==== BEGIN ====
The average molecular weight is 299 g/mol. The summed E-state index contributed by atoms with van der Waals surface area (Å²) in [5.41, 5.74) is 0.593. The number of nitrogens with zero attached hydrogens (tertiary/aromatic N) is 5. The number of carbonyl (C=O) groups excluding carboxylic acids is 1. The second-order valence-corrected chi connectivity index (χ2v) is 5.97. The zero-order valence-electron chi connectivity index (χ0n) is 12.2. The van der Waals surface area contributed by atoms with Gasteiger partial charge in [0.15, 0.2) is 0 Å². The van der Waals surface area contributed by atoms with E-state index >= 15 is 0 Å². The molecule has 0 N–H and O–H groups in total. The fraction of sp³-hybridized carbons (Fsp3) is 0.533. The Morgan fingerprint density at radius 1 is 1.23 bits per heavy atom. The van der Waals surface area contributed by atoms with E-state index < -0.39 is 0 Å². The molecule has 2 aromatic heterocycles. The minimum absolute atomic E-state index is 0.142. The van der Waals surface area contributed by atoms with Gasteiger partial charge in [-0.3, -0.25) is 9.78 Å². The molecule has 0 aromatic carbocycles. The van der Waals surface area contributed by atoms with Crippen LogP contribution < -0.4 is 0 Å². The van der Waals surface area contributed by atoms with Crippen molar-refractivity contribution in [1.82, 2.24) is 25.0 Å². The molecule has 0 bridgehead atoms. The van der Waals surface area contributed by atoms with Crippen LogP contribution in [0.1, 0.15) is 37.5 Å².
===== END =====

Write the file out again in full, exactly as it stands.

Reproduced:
The average molecular weight is 299 g/mol. The summed E-state index contributed by atoms with van der Waals surface area (Å²) in [5.41, 5.74) is 0.593. The number of nitrogens with zero attached hydrogens (tertiary/aromatic N) is 5. The number of carbonyl (C=O) groups excluding carboxylic acids is 1. The second-order valence-corrected chi connectivity index (χ2v) is 5.97. The zero-order valence-electron chi connectivity index (χ0n) is 12.2. The van der Waals surface area contributed by atoms with Gasteiger partial charge in [0.15, 0.2) is 0 Å². The van der Waals surface area contributed by atoms with E-state index >= 15 is 0 Å². The molecule has 0 N–H and O–H groups in total. The fraction of sp³-hybridized carbons (Fsp3) is 0.533. The Morgan fingerprint density at radius 1 is 1.23 bits per heavy atom. The van der Waals surface area contributed by atoms with E-state index < -0.39 is 0 Å². The molecule has 2 aromatic heterocycles. The minimum absolute atomic E-state index is 0.142. The van der Waals surface area contributed by atoms with Gasteiger partial charge in [-0.3, -0.25) is 9.78 Å². The molecule has 0 aromatic carbocycles. The van der Waals surface area contributed by atoms with Crippen LogP contribution < -0.4 is 0 Å². The van der Waals surface area contributed by atoms with Crippen molar-refractivity contribution in [1.82, 2.24) is 25.0 Å². The molecule has 0 bridgehead atoms. The van der Waals surface area contributed by atoms with Crippen LogP contribution in [0.1, 0.15) is 37.5 Å².